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Wednesday, July 14, 1999 Published at 17:59 GMT 18:59 UK


UK Politics

'Cash needed to avoid traffic chaos'

The UK is facing a 70% rise in congestion in just 20 years.

Gridlock and traffic chaos in the UK's cities will get even worse unless public transport is given a huge cash injection, a new government-appointed group has said.


BBC Transport Correspondent Simon Montague: "A huge injection of cash is needed"
The Commission for Integrated Public Transport, which has been appointed by Transport Secretary John Prescott, was unveiled on Wednesday morning.

The commission said that although it is appointed by the government to ensure that change in the transport system happens, it will be independent of Whitehall.


[ image: Investing in public transport will help drivers]
Investing in public transport will help drivers
It promises to be "demanding and forthright - facilitating and cajoling government, local authorities, the transport sector, industry and the public".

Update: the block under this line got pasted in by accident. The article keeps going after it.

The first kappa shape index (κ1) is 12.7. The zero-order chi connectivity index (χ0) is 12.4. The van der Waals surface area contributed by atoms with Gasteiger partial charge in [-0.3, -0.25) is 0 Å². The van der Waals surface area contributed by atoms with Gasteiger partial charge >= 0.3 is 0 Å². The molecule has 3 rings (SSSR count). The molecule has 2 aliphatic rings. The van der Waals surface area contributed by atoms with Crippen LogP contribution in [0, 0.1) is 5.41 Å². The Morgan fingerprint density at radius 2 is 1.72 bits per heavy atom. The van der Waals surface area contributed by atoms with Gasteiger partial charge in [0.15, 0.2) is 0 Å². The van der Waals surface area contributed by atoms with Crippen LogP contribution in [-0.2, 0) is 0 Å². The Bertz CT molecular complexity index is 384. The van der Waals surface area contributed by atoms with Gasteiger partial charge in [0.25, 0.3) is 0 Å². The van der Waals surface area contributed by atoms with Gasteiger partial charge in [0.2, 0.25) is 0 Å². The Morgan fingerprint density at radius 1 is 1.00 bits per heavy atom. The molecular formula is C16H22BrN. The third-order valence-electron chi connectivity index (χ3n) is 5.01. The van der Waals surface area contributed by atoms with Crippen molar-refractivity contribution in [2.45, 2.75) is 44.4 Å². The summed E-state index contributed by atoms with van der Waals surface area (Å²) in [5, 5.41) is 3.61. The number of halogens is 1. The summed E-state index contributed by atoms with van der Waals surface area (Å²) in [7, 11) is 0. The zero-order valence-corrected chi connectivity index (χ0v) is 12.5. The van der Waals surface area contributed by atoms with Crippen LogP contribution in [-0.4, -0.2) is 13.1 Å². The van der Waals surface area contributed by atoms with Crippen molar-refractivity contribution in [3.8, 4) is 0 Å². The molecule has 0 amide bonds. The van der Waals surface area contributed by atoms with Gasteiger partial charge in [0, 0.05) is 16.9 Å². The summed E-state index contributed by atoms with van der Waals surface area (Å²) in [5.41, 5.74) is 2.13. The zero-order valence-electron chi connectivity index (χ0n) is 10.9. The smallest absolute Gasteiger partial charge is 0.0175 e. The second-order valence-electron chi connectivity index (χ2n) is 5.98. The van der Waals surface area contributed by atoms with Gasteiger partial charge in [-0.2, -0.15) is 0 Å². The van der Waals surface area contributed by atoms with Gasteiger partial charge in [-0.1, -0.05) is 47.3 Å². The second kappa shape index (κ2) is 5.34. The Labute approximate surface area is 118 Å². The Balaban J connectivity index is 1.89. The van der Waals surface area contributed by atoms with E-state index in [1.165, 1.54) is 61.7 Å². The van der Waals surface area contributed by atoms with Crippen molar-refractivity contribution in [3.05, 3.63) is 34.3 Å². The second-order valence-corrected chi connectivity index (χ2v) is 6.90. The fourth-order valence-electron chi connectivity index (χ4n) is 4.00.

The commission said money is needed immediately from the private sector and from "new government flexibilities" to make up for historic underfunding of public transport.

Chairman David Begg said that the most anti-car policy for the country would be to delay measures offering motorists more alternatives to their private transport.

Such delays would lead to more gridlock and paralysis in cities and on certain sections of the UK's motorways, he said.

Mr Begg said: "At present rates of traffic growth, we are facing a 70% rise in congestion in just 20 years.

"By then, central London drivers would be spending a third of their time at a standstill."

He and commission vice-chairman Sir Trevor Chinn called for a dramatic increase in spending on infrastructure, adding: "We need that expenditure now.


[ image: John Prescott:
John Prescott: "Inherited massive problem"
"Without the benefits it will bring, people will not have the confidence or the incentive to look at alternatives to the car."

Mr Prescott told the BBC the government had inherited a massive problem which was growing.

He said: "You can't build yourself out of the problem, what you've got to provide is better public transport."

His department's white paper on integrated transport had suggested more cash from the government, public-private partnerships and raised through congestion charges, he said.

Mr Prescott said: "All these will provide more resources to be given as a priority to transport so we can improve it and give a choice to the motorist. so he or she can make the choice that it is better, more reliable to use public transport than the congestion they are facing in the motor vehicle - it's about choice."



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